UMATILLA - It took more than an hour to find them. And then, all of a sudden, there they were.

Standing on the chilly desert landscape of the Umatilla Chemical Depot, some members of the antelope herd stared warily at the approaching truck, while others casually munched desert shrub.

Under the direction of Depot commander Col. Frederick Pellissier, Don Gillis, an environmental protection specialist for the environmental, cultural and natural resources programs at the Depot, has the envious task of keeping track of the small herd of antelope living on the 20,000 acres of Depot property.

Gillis shares his office on the Depot with Deborah Lopez, also an environmental protection specialist. He also shares it with a small lizard indigenous to warmer climates, some fish, numerous photos of his boat, cows, dogs and sons, a mobile of the moon and stars, snake skins, bones and scat from various critters found on the Depot.

Prior to the trip out to find and photograph animals, Gillis sits in his office dressed in blue jeans with his gray hair covered by a baseball cap. He flips through paperwork and tells the story of the Depot antelope.

The antelope aren't indigenous to the depot. They were planted there in 1969 by the Oregon Department of Fish and Wildlife.

They were introduced from Brothers, Ore., as part of a special project that would serve as a source population for ongoing transplant operations to other areas in Oregon and other states where antelope populations were failing or extinct.

And after living 30 years on the Depot, the animals also have been used to test the genetic stability of non-migratory antelope.

When the project began, 17 antelopes were introduced to the area, including two adult males, two juvenile males, 10 adult females and three juvenile females.

In 1986, the population grew to 350 animals and in February 2000, 30 young animals, most of them pregnant females, were taken from the Depot and shipped to northern Nevada in a trade for some big-horn sheep that were being reintroduced to Steens Mountain.

The roundup of the antelope was an experience Gillis will never forget. "They can run 60 miles per hour. They are almost as fast as a cheetah," he said.

Mark Kirsch, a district wildlife biologist with the Department of Fish and Wildlife in Pendleton, said blood samples were taken from the antelope during the roundup to be used later to compare with migratory antelope.

Another point to the experiment, Kirsch said, was to test the antelope's genetic propensity to have an elongated, curved nose. No determination has been made as to why the antelope have developed this long nose, but it isn't just found on Depot antelope.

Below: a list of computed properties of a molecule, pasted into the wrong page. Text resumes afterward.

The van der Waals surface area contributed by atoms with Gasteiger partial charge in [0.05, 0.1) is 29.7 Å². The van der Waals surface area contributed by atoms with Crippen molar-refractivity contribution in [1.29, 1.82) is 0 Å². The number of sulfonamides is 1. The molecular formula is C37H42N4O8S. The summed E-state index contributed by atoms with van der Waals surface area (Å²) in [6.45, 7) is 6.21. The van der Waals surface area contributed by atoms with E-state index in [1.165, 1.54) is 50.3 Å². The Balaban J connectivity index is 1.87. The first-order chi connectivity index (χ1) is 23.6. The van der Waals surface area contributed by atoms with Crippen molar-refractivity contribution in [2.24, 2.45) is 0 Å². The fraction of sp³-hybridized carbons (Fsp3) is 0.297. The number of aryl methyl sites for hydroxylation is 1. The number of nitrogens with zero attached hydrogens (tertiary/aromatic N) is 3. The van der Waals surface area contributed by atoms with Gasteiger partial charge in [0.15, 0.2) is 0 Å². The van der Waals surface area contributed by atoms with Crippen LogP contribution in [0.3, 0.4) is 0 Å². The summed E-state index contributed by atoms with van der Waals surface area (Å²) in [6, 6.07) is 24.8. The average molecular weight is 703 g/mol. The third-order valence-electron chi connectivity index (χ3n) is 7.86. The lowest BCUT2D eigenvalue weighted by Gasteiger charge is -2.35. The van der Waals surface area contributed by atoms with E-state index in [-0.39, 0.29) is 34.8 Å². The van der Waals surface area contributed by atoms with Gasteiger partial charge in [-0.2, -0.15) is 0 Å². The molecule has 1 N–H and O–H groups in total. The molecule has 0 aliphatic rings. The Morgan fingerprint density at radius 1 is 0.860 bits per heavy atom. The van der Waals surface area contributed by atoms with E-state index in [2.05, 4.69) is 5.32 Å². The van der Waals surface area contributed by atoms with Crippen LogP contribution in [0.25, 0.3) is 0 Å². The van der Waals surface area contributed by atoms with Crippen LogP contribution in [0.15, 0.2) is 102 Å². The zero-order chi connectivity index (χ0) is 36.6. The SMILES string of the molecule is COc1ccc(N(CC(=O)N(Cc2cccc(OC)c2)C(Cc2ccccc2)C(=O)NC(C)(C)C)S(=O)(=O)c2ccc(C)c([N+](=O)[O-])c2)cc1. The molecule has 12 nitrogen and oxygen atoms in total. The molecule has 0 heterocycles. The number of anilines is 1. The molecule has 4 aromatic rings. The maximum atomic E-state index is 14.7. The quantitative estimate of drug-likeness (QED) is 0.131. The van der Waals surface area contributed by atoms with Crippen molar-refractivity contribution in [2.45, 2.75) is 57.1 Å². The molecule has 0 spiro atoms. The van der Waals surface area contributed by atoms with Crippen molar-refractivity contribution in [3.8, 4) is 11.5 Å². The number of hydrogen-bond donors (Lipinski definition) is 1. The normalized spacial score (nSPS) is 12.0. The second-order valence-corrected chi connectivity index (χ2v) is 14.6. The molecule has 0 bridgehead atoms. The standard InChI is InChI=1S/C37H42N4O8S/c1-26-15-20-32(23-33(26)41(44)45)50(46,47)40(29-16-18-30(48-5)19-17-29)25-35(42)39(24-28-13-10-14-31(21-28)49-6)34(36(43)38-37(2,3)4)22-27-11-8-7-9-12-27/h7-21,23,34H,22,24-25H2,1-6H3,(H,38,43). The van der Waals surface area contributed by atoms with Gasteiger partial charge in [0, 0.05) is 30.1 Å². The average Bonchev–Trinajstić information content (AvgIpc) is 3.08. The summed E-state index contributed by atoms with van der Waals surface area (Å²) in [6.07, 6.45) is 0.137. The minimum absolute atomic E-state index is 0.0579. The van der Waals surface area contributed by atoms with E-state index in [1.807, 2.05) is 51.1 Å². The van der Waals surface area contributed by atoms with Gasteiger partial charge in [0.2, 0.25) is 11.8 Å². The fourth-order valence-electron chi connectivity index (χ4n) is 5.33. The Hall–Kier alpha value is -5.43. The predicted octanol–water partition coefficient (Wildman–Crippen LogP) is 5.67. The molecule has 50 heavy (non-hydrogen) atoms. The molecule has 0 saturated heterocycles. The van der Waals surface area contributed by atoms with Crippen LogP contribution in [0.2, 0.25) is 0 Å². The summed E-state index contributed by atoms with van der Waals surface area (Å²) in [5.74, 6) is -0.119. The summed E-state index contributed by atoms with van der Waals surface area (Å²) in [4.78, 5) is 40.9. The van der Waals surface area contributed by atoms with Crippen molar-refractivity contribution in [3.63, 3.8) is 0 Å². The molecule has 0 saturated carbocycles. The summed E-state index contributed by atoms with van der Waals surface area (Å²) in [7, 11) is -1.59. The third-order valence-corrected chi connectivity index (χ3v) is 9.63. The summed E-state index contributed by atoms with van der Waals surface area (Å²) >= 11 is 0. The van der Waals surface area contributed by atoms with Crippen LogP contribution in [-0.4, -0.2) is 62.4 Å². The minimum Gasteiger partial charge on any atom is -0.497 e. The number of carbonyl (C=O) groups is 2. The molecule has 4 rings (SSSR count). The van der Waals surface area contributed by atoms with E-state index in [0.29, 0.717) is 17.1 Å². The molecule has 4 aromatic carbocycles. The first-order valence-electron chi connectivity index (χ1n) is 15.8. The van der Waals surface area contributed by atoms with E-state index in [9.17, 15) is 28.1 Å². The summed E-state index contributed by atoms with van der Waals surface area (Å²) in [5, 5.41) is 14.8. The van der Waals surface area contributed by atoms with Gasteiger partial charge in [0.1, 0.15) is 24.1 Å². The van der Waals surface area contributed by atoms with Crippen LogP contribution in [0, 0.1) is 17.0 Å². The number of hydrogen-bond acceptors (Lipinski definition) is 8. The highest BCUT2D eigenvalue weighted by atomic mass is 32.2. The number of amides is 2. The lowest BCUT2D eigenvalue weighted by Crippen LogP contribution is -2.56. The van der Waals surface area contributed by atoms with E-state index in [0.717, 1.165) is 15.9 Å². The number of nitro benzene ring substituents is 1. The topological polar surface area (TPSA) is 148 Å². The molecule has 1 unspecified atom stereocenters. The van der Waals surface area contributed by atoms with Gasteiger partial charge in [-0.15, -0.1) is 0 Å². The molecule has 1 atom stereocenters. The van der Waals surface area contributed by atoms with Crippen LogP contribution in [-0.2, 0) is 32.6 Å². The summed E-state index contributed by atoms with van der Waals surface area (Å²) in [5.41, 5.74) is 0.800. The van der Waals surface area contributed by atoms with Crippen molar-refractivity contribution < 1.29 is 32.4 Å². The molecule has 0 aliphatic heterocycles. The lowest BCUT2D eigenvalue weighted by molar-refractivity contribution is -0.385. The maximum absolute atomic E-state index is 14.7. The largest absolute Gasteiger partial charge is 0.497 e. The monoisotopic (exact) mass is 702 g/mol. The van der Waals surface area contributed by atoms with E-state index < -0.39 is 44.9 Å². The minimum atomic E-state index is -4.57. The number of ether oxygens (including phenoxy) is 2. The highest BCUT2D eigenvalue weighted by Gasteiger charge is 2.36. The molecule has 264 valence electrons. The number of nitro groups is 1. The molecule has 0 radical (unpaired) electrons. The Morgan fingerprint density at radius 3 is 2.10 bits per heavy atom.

"The other thing that is notable about these antelope is that their productivity is very poor. Most of the females are old and the small numbers are suspect of the controlled environment," he said. There also are more bucks than does, something that doesn't bode well for a healthy reproduction, he said.

The antelope are a pronghorn antelope species of their own called Antilocapra americana. "The only true antelope species live in Africa," Gillis said.

The Depot's antelope actually are more unique than African antelope, Gillis said, in that they are not related to any other animal species.

Standing on the cold desert terrain and watching them run is a chance to witness true wildness, beauty and strength.

The horns of the antilocapra americana are pronged and are made up of a bony core covered by a keratinous sheath that is shed yearly. They have hollow, brittle hairs that are easily damaged.

They are reddish brown or tan in color on their backs and white on the underbelly and rump. The neck has a short, black mane and there are white stripes on their necks. The males have black masks. The females can have horns too, but they are short and are not pronged.

In the 1920s, conservationists became concerned over the dwindling population of these antelope because they were being over-hunted. The North American numbers dwindled to fewer than 20,000, according to a report published by the University of Michigan. Today, thanks to conservation efforts, about 500,000 are believed to be living in the United States and Canada. Populations in Mexico still are "dangerously small," the report states, with fewer than 1,200 animals living in that country.